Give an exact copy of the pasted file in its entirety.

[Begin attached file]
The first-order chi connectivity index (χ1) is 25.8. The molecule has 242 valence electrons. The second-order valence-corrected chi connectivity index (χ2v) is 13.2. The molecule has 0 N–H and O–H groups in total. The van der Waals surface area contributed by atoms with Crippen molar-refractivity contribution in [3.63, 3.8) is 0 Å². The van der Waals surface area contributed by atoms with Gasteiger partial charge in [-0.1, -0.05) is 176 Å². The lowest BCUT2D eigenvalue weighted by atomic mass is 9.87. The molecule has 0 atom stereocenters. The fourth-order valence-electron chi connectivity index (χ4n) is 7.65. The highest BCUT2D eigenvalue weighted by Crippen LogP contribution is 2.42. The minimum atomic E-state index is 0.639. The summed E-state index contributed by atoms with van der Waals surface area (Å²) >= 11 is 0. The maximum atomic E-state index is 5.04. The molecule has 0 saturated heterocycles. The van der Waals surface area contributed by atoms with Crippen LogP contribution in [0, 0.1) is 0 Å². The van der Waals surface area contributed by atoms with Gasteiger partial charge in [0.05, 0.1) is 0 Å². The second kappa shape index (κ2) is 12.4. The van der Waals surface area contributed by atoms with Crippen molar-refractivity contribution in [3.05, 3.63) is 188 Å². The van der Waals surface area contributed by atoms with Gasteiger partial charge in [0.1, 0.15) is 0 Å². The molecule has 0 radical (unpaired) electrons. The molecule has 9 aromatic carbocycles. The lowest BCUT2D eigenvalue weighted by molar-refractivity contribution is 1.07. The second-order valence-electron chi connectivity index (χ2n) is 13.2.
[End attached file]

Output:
The first-order chi connectivity index (χ1) is 25.8. The molecule has 242 valence electrons. The second-order valence-corrected chi connectivity index (χ2v) is 13.2. The molecule has 0 N–H and O–H groups in total. The van der Waals surface area contributed by atoms with Crippen molar-refractivity contribution in [3.63, 3.8) is 0 Å². The van der Waals surface area contributed by atoms with Gasteiger partial charge in [-0.1, -0.05) is 176 Å². The lowest BCUT2D eigenvalue weighted by atomic mass is 9.87. The molecule has 0 atom stereocenters. The fourth-order valence-electron chi connectivity index (χ4n) is 7.65. The highest BCUT2D eigenvalue weighted by Crippen LogP contribution is 2.42. The minimum atomic E-state index is 0.639. The summed E-state index contributed by atoms with van der Waals surface area (Å²) >= 11 is 0. The maximum atomic E-state index is 5.04. The molecule has 0 saturated heterocycles. The van der Waals surface area contributed by atoms with Crippen LogP contribution in [0, 0.1) is 0 Å². The van der Waals surface area contributed by atoms with Gasteiger partial charge in [0.05, 0.1) is 0 Å². The second kappa shape index (κ2) is 12.4. The van der Waals surface area contributed by atoms with Crippen molar-refractivity contribution in [3.05, 3.63) is 188 Å². The van der Waals surface area contributed by atoms with Gasteiger partial charge in [0.1, 0.15) is 0 Å². The molecule has 0 radical (unpaired) electrons. The molecule has 9 aromatic carbocycles. The lowest BCUT2D eigenvalue weighted by molar-refractivity contribution is 1.07. The second-order valence-electron chi connectivity index (χ2n) is 13.2.